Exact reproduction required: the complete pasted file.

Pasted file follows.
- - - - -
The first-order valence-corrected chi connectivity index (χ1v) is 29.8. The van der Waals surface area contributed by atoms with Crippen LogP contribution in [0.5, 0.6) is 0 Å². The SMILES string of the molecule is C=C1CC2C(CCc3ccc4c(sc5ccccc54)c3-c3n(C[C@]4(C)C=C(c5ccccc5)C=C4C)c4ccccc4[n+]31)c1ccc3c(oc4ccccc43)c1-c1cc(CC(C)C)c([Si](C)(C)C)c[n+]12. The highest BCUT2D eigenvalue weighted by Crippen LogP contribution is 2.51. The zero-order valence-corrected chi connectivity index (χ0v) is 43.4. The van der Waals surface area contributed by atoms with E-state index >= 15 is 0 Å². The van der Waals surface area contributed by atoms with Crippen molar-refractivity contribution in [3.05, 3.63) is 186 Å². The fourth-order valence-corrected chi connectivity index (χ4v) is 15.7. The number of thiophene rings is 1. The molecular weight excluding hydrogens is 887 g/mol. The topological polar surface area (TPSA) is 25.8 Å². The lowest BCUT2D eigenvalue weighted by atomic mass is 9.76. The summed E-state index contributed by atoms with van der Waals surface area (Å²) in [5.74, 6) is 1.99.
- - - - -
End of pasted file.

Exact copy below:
The first-order valence-corrected chi connectivity index (χ1v) is 29.8. The van der Waals surface area contributed by atoms with Crippen LogP contribution in [0.5, 0.6) is 0 Å². The SMILES string of the molecule is C=C1CC2C(CCc3ccc4c(sc5ccccc54)c3-c3n(C[C@]4(C)C=C(c5ccccc5)C=C4C)c4ccccc4[n+]31)c1ccc3c(oc4ccccc43)c1-c1cc(CC(C)C)c([Si](C)(C)C)c[n+]12. The highest BCUT2D eigenvalue weighted by Crippen LogP contribution is 2.51. The zero-order valence-corrected chi connectivity index (χ0v) is 43.4. The van der Waals surface area contributed by atoms with E-state index >= 15 is 0 Å². The van der Waals surface area contributed by atoms with Crippen molar-refractivity contribution in [3.05, 3.63) is 186 Å². The fourth-order valence-corrected chi connectivity index (χ4v) is 15.7. The number of thiophene rings is 1. The molecular weight excluding hydrogens is 887 g/mol. The topological polar surface area (TPSA) is 25.8 Å². The lowest BCUT2D eigenvalue weighted by atomic mass is 9.76. The summed E-state index contributed by atoms with van der Waals surface area (Å²) in [5.74, 6) is 1.99.